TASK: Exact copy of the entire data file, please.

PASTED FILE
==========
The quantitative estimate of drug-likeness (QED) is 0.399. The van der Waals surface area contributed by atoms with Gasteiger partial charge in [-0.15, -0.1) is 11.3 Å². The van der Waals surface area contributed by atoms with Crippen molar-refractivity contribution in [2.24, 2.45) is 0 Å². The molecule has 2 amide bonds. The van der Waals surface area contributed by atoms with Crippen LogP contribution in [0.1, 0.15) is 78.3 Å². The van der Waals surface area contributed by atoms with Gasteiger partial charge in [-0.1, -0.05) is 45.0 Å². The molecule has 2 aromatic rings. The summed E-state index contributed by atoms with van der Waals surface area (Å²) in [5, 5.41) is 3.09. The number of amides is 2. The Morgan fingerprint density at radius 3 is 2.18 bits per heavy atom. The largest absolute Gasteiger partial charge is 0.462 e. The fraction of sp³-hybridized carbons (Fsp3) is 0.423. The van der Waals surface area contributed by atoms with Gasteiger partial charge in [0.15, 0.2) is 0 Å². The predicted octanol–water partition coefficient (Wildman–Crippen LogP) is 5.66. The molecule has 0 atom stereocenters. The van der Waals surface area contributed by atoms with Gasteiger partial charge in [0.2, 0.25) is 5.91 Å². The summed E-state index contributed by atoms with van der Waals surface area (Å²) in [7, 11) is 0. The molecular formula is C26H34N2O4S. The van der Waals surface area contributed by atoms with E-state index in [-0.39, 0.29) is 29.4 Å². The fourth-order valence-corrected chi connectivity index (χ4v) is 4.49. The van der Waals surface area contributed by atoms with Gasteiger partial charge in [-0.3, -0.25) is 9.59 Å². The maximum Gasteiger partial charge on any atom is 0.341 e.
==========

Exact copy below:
The quantitative estimate of drug-likeness (QED) is 0.399. The van der Waals surface area contributed by atoms with Gasteiger partial charge in [-0.15, -0.1) is 11.3 Å². The van der Waals surface area contributed by atoms with Crippen molar-refractivity contribution in [2.24, 2.45) is 0 Å². The molecule has 2 amide bonds. The van der Waals surface area contributed by atoms with Crippen LogP contribution in [0.1, 0.15) is 78.3 Å². The van der Waals surface area contributed by atoms with Gasteiger partial charge in [-0.1, -0.05) is 45.0 Å². The molecule has 2 aromatic rings. The summed E-state index contributed by atoms with van der Waals surface area (Å²) in [5, 5.41) is 3.09. The number of amides is 2. The Morgan fingerprint density at radius 3 is 2.18 bits per heavy atom. The largest absolute Gasteiger partial charge is 0.462 e. The fraction of sp³-hybridized carbons (Fsp3) is 0.423. The van der Waals surface area contributed by atoms with Gasteiger partial charge in [0.15, 0.2) is 0 Å². The predicted octanol–water partition coefficient (Wildman–Crippen LogP) is 5.66. The molecule has 0 atom stereocenters. The van der Waals surface area contributed by atoms with Gasteiger partial charge in [0.2, 0.25) is 5.91 Å². The summed E-state index contributed by atoms with van der Waals surface area (Å²) in [7, 11) is 0. The molecular formula is C26H34N2O4S. The van der Waals surface area contributed by atoms with E-state index in [-0.39, 0.29) is 29.4 Å². The fourth-order valence-corrected chi connectivity index (χ4v) is 4.49. The van der Waals surface area contributed by atoms with Gasteiger partial charge in [-0.3, -0.25) is 9.59 Å². The maximum Gasteiger partial charge on any atom is 0.341 e.